How do I know If I have a medical malpractice case?
Even when something goes wrong during the course of medical
treatment, from the patient’s perspective, it isn’t always easy to know whether
or not the problem amounts to actionable
medical malpractice. The concept of legal fault is a lot more complicated
than it is in other kinds of cases.
For example, let’s say you are in a car accident where the other
driver ran a red light and broadsided your car. In that situation, there’s no
question that the other driver 1) caused the accident and 2) will be on the
legal hook to pay for damage to your car and to compensate you for your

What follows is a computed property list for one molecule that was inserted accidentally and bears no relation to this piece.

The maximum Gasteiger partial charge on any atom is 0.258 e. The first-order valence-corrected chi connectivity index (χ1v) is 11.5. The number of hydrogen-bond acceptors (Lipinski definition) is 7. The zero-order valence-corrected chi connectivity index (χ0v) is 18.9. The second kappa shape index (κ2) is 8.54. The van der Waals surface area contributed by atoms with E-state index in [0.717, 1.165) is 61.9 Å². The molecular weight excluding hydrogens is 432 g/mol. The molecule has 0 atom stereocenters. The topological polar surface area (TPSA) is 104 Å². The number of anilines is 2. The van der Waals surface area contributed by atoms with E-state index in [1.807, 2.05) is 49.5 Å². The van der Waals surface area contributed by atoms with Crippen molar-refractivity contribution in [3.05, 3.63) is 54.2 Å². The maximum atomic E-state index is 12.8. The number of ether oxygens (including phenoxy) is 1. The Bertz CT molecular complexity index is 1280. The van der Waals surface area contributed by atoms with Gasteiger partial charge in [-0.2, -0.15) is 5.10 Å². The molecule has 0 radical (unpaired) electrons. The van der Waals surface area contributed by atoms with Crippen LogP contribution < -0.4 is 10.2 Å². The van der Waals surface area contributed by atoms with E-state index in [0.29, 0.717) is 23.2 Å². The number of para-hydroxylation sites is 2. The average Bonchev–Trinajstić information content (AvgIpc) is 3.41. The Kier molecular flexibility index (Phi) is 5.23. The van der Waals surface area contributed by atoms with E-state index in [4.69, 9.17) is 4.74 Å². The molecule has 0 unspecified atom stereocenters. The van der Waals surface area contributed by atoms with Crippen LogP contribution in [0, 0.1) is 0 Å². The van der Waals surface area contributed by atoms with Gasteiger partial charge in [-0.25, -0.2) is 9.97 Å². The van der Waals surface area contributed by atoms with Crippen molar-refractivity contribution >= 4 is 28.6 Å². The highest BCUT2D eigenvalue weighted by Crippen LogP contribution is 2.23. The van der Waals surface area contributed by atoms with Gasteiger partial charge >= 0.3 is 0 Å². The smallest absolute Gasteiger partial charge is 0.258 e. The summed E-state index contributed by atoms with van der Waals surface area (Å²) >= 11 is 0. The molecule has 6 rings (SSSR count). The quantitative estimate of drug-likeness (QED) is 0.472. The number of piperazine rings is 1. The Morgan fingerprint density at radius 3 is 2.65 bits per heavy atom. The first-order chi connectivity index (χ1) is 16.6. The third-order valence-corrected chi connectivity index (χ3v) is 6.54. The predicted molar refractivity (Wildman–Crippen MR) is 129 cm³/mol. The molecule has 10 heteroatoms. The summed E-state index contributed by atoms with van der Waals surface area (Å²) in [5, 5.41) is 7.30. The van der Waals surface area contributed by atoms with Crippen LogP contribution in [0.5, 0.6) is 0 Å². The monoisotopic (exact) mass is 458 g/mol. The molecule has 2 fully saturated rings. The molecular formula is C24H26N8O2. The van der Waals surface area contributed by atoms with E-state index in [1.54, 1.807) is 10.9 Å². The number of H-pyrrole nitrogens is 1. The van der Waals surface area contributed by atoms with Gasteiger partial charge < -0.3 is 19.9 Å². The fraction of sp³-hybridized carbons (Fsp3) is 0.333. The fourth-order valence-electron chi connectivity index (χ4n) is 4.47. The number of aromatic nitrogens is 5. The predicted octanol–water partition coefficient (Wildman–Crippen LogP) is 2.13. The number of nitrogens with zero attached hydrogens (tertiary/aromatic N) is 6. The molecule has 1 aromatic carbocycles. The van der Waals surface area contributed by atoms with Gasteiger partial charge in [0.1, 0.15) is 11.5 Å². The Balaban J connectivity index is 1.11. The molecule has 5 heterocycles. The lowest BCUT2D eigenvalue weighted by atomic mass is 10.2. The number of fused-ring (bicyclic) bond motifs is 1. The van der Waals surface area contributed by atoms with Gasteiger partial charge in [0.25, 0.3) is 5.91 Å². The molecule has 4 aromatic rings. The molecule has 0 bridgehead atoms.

But in the context of medical care, just because something goes
wrong during a treatment or procedure and the patient ends up with an unfavorable
result, that doesn’t mean the doctor committed medical malpractice. Fault is a complicated
concept in these cases, and a doctor’s liability hinges on the injured patient’s
ability to show:
1) what the appropriate medical
standard of care was under the circumstances (this is a legal yardstick
that determines what the doctor should have done), and
2) exactly how the doctor fell short of that standard in providing
care to the patient.
Both of these elements almost always need to be established
from an expert medical witness.
Bottom line: You’re probably not in the best position to know
whether or not you have a viable medical malpractice case. If you think you
might have been harmed by the provision of sub-standard medical care, your best
first step is to discuss your situation with an experienced medical malpractice
by: David Goguen, J.D.
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